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Great Villains

Writing villains is the best. You can bring out that little evil voice and make him or her do whatever you want, and it’ll be okay, because it’s all in the realm of fiction.

In this article, we’ll take a look at some of the nastier villains in literature and popular culture, and compare them with the Dungeons and Dragons alignment grid, third edition. For those not familiar with D&D, there are nine alignments that determine how your character’s attitudes towards the world and other characters.
They are as follows:


Lawful Good Neutral Good Chaotic Good
Lawful Neutral True Neutral Chaotic Neutral
Lawful Evil Neutral Evil Chaotic Evil


This system defines Lawful as someone who is honourable, obedient to authority, and reliable. Chaotic, on the opposite end, implies flexibility, freedom, and adaptability. Neutral is someone who feels no overwhelming need to obey authority or rebel against it.

We’ll be focusing on the last three alignments in this article. While this isn’t an exhaustive system (is there really one?), I think it’s a good tool to determine exactly what sort of “evil” your character is, without getting into too much philosophy.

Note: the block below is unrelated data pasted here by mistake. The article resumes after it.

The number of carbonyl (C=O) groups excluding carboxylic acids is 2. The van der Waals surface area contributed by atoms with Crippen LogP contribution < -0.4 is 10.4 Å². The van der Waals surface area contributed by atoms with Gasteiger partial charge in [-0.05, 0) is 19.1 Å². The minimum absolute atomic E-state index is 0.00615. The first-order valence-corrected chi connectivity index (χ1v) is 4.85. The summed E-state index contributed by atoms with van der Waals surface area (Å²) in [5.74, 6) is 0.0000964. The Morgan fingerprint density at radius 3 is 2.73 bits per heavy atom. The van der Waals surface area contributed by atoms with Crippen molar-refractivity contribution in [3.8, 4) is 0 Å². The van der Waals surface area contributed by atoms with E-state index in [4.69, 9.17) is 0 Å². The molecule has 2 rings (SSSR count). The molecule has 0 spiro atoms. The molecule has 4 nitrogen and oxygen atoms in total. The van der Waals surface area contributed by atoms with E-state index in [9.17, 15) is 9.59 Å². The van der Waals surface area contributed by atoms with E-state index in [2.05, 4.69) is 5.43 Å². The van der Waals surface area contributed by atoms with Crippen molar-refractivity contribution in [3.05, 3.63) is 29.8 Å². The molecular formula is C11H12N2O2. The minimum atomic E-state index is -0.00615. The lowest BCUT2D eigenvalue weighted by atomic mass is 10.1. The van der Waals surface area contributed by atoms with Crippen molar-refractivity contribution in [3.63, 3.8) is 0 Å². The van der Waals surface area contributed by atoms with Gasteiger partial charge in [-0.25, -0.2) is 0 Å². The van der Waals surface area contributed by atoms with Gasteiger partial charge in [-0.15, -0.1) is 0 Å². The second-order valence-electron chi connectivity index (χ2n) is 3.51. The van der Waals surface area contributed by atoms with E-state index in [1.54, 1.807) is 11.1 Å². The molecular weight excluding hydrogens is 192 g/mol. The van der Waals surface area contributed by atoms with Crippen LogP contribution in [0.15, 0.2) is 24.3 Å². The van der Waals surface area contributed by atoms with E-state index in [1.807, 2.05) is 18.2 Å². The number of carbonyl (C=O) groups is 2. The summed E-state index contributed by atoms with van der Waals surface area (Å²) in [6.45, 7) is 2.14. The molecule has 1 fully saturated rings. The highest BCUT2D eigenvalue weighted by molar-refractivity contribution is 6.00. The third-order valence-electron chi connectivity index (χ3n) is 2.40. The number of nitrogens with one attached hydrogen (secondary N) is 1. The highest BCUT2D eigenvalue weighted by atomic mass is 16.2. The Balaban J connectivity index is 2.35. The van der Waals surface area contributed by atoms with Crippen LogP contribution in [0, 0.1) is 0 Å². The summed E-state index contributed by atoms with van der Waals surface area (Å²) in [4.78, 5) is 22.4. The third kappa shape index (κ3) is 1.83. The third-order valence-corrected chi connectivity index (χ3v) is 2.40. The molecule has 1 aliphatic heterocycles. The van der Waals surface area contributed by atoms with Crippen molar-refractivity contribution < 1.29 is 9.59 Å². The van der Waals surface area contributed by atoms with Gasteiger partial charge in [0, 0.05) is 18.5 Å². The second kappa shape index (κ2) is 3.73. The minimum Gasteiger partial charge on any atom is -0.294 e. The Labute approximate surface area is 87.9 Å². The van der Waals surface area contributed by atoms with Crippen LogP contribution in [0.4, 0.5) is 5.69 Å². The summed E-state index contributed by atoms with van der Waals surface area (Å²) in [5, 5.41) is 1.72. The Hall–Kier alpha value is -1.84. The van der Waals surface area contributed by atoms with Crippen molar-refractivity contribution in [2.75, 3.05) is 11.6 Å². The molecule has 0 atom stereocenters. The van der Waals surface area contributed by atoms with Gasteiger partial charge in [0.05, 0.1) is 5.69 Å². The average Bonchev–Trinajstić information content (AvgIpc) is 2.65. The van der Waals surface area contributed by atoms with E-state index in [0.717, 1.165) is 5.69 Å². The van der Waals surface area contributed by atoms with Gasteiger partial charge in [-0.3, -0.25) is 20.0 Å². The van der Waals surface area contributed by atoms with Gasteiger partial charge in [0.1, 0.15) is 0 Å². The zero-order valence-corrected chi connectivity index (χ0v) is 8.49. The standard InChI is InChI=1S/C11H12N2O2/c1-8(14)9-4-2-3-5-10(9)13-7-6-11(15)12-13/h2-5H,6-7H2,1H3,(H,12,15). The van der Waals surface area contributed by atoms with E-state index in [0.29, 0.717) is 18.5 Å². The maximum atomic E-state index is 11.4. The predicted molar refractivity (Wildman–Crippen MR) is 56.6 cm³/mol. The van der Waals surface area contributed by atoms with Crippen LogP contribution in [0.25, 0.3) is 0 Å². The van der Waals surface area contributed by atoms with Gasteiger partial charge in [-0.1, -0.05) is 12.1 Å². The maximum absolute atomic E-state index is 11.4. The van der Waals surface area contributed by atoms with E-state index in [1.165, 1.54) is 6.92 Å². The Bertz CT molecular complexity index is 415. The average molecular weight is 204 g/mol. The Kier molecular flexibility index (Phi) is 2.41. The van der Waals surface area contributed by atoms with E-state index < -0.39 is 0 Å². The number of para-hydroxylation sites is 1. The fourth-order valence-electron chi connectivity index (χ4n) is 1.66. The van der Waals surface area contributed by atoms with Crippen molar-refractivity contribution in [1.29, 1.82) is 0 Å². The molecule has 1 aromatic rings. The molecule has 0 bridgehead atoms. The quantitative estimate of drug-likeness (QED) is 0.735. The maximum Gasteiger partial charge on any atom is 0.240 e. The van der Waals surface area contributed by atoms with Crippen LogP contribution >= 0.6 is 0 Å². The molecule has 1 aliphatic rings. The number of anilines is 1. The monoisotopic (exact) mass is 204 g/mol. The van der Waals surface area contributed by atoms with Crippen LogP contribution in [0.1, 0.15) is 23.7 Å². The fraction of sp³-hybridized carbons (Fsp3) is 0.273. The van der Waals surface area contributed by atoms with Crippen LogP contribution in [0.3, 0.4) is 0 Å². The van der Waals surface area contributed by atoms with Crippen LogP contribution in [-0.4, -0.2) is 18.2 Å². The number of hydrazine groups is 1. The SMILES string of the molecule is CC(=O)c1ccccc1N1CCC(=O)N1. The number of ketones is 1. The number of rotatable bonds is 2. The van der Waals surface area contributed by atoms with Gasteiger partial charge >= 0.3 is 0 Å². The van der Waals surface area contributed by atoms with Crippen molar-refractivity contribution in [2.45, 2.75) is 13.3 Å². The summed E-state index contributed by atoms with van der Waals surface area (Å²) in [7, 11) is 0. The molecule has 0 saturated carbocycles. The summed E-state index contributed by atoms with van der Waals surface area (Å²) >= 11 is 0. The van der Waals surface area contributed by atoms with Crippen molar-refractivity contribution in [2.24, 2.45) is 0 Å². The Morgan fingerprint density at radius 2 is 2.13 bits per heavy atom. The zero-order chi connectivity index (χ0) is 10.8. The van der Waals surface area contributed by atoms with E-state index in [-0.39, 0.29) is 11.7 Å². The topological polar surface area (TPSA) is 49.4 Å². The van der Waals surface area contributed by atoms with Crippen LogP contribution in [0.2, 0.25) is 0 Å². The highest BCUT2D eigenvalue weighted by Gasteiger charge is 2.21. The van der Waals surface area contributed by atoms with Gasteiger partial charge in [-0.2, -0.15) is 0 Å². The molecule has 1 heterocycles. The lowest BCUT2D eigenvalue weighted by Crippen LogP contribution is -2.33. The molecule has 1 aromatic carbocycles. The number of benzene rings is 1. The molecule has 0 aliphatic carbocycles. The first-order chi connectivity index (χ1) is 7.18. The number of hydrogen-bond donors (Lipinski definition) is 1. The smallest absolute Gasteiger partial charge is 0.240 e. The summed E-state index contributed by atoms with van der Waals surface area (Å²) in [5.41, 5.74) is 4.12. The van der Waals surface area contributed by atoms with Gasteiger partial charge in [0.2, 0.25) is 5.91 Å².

Lawful Evil


A lawful evil villain methodically takes what he wants within the limits of his code of conduct without regard to whom it hurts. He cares about tradition, loyalty, and order, but not about freedom, dignity, or life. He plays by the rules, but without mercy or compassion. He is comfortable in a hierarchy and would like to rule, but he is willing to serve. He condemns others not according to their actions but according to race, religion, homeland, or social rank. He is loath to break laws or promises. This reluctance is partly because of his nature and partly because he depends on order to protect himself from those who oppose him on moral grounds. Some lawful evil villains have particular taboos, such as not killing in cold blood (but having underlings do it) or not letting children come to harm (if it can be helped).